There’s intense interest in the new train timetable, which technically started today, but has its first actual changes tomorrow. The level of interest should be a reminder to politicians that public transport is still very much a live issue.
It should (hopefully) bring some genuine benefits in helping to fix punctuality and overcrowding.
There are some genuine cases where people at individual stations are disadvantaged. Altona (off-peak they’ll have to change up to twice to reach some CBD stations), Werribee (off-peak frequency halved for some stations), Frankston line travel times longer (they really need to fix the damn Siemens train brake problems once and for all),
less fewer peak-hour trains to Laburnum, Camberwell, Glenferrie, and some others.
The change for the Glen Waverley line is that in the mornings, their trains won’t run through the City Loop. I’m afraid, however, I find it a little difficult to join in the outrage.
1. Flinders Street is not some godforsaken backwater. It’s Melbourne’s busiest (most popular) station, with 37% of patronage — and I would argue it’s only that low because of Loop operating patterns, which has it as (mostly) the CBD station with the longest travel time to/from the suburbs.
It’s the best station for serving much of the south and central parts of the CBD. It’s also closest to the Arts Precinct and St Kilda Road. People changing to trams to places like Melbourne Uni will probably find it makes little difference, because exiting Flinders Street is much quicker than getting through Melbourne Central’s maze-like exit.
2. Those who do have to change from Glen Waverley trains to Loop services have a simple walk across the platform at Richmond, onto another train that runs about every three minutes in peak. It’s an easier change of trains than any other anywhere in Melbourne.
Even outside peak hour, there will be 12 trains per hour from Richmond into the City Loop until lunchtime (most on the platform across from where the Glen Waverley trains arrive). I would expect that to go up to 14 when the Dandenong line switches to every 10 minutes, a change which is hopefully coming before too long.
3. Glen Waverley trains will still run through the Loop after lunchtime, so no difference to afternoon patterns.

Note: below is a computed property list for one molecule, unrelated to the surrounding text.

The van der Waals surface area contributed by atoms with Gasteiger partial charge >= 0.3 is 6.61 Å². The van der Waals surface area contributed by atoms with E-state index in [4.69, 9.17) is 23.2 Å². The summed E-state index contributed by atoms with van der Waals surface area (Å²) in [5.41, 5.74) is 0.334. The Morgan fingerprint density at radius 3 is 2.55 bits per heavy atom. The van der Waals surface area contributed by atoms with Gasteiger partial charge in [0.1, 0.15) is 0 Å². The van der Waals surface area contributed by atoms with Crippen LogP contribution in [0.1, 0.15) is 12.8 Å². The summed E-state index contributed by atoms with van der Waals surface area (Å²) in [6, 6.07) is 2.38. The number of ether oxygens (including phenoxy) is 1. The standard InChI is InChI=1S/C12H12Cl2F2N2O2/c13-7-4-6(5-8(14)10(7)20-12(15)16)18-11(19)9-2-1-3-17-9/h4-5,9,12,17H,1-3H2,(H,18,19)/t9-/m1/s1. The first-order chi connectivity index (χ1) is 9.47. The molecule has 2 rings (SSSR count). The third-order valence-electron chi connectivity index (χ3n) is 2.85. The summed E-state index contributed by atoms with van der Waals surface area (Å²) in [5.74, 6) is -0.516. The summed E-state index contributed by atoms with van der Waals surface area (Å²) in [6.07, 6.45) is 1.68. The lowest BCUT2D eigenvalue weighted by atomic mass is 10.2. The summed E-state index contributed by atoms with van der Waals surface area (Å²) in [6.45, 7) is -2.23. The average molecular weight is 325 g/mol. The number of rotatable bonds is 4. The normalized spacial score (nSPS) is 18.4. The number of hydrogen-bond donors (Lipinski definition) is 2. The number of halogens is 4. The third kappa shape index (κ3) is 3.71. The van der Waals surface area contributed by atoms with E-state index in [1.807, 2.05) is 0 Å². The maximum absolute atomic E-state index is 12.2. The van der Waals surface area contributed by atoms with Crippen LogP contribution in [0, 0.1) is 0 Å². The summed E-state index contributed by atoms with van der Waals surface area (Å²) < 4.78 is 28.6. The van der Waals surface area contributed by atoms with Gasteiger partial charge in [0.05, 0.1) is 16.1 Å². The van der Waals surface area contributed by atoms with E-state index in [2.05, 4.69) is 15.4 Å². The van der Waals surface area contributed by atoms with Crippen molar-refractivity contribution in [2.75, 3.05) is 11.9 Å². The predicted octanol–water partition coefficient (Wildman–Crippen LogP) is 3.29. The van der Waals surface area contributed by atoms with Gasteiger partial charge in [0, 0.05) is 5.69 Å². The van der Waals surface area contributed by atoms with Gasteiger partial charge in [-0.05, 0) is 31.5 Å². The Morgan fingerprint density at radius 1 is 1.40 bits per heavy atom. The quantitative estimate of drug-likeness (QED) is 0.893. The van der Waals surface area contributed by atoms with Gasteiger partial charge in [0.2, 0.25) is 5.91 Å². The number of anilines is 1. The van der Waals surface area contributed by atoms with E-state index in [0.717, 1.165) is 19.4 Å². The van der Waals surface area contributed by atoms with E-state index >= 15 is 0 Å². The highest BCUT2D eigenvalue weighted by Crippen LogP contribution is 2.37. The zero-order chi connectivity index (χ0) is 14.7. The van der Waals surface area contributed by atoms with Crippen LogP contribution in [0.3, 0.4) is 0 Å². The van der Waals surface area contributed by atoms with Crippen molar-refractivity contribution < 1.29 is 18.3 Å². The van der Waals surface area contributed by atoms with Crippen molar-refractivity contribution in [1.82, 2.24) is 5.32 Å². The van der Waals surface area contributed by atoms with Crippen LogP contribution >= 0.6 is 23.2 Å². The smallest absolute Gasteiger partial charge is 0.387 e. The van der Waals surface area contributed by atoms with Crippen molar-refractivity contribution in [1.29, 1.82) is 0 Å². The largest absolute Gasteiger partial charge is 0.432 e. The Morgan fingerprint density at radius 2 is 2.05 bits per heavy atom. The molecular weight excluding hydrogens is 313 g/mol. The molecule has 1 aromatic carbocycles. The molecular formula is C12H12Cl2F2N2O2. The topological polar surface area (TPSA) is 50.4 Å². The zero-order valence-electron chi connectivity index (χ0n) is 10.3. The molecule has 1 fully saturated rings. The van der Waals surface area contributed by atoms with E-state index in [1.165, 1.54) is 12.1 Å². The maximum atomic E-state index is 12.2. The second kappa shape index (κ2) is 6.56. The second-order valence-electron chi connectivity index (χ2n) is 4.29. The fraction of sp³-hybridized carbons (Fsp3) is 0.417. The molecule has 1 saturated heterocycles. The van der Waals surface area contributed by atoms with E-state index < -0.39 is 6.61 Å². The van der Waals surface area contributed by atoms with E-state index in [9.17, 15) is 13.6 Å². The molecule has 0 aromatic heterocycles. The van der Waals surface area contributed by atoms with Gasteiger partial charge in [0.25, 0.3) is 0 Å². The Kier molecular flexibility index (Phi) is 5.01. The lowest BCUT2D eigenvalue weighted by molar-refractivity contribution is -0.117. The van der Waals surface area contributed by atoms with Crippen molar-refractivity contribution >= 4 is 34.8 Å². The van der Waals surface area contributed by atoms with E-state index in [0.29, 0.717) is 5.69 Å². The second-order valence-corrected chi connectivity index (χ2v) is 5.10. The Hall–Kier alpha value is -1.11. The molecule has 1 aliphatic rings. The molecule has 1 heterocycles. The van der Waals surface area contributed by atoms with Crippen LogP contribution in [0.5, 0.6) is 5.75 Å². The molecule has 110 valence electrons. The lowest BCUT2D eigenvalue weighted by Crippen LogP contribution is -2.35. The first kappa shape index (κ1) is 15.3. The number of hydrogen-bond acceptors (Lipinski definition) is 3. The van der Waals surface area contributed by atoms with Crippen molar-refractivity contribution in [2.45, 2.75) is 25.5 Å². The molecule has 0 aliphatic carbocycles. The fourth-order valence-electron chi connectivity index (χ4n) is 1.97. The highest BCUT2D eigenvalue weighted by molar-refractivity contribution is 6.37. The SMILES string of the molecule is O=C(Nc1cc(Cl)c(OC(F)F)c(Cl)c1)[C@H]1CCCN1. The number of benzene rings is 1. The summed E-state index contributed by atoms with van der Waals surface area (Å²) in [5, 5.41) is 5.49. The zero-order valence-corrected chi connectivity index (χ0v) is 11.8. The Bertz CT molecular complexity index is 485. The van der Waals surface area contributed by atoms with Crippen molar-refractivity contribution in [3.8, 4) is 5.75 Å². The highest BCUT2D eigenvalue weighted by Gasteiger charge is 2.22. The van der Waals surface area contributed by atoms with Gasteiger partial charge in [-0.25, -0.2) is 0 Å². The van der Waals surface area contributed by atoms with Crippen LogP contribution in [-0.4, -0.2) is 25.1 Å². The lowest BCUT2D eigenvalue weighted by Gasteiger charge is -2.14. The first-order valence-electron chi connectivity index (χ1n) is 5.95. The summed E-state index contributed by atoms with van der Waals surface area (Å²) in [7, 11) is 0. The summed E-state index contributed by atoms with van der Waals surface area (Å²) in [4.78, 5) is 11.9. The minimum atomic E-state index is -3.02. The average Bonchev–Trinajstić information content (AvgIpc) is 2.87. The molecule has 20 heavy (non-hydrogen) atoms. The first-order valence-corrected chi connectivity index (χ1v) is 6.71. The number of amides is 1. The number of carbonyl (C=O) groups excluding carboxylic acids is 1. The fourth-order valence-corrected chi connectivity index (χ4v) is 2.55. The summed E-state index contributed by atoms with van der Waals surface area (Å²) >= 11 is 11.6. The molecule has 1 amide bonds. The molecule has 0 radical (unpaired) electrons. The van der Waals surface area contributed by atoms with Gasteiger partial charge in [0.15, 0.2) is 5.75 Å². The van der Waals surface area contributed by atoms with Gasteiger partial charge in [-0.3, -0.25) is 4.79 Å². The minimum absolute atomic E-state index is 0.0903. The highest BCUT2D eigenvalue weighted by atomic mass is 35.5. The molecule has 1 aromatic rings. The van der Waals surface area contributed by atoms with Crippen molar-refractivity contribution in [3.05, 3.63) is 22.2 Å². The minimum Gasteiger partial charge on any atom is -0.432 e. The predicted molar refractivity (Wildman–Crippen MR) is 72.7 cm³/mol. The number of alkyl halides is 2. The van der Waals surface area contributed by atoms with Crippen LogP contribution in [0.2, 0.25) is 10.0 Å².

4. The change is to avoid conflicts at Burnley, and also between Richmond and Flinders Street. It’s not only allowing more frequent Glen Waverley trains, but (hopefully) will actually fix some of the punctuality problems.
5. Sandringham passengers have been changing to and from the Loop for fifteen years, under far less ideal conditions than will be inflicted on Glen Waverley passengers. They may not like it, but the line is busier than ever, and the semi-independence of the line now allows a train every 7-8 minutes in peak.
Changing trains is not evil
The City Loop’s four tracks are a bottleneck, while the ten tracks into Flinders Street (from the east — another four from the west) are underused. Given Flinders Street’s central location, I absolutely support having some trains bypass the Loop to allow more services, to fix conflicts/punctuality, and reduce overcrowding. We need more trains on the tracks, and this is how to do it.
People might not like it, but changing services is not evil. It’s a necessity in many bigger cities around the world, because not every train can go to every destination. This is described in more detail in this article: Why “transferring” can be good for you, and good for your city.
The question always must be: will the waiting time be short? Will the other service have the capacity? And is it as convenient as possible? Unlike for many other passengers around Melbourne, for Glen Waverley to City Loop, the answer is Yes, Yes (most probably), and Yes.